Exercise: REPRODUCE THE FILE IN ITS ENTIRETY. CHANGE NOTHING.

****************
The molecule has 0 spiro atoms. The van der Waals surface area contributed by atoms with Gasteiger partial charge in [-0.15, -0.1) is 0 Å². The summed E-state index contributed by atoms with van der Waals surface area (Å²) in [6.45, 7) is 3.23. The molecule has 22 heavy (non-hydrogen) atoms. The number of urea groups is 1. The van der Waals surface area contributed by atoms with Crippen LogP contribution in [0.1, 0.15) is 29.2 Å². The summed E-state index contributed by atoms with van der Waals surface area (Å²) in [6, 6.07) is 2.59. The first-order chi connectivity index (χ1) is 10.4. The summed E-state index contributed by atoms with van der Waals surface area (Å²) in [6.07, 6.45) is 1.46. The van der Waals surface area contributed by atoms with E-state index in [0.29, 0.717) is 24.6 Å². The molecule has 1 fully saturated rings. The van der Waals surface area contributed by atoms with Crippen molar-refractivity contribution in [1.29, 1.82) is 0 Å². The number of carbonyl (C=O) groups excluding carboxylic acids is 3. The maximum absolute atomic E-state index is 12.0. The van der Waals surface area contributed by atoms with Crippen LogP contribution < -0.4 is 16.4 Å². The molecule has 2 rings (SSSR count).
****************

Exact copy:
The molecule has 0 spiro atoms. The van der Waals surface area contributed by atoms with Gasteiger partial charge in [-0.15, -0.1) is 0 Å². The summed E-state index contributed by atoms with van der Waals surface area (Å²) in [6.45, 7) is 3.23. The molecule has 22 heavy (non-hydrogen) atoms. The number of urea groups is 1. The van der Waals surface area contributed by atoms with Crippen LogP contribution in [0.1, 0.15) is 29.2 Å². The summed E-state index contributed by atoms with van der Waals surface area (Å²) in [6, 6.07) is 2.59. The first-order chi connectivity index (χ1) is 10.4. The summed E-state index contributed by atoms with van der Waals surface area (Å²) in [6.07, 6.45) is 1.46. The van der Waals surface area contributed by atoms with E-state index in [0.29, 0.717) is 24.6 Å². The molecule has 1 fully saturated rings. The van der Waals surface area contributed by atoms with Crippen molar-refractivity contribution in [1.29, 1.82) is 0 Å². The number of carbonyl (C=O) groups excluding carboxylic acids is 3. The maximum absolute atomic E-state index is 12.0. The van der Waals surface area contributed by atoms with Crippen LogP contribution < -0.4 is 16.4 Å². The molecule has 2 rings (SSSR count).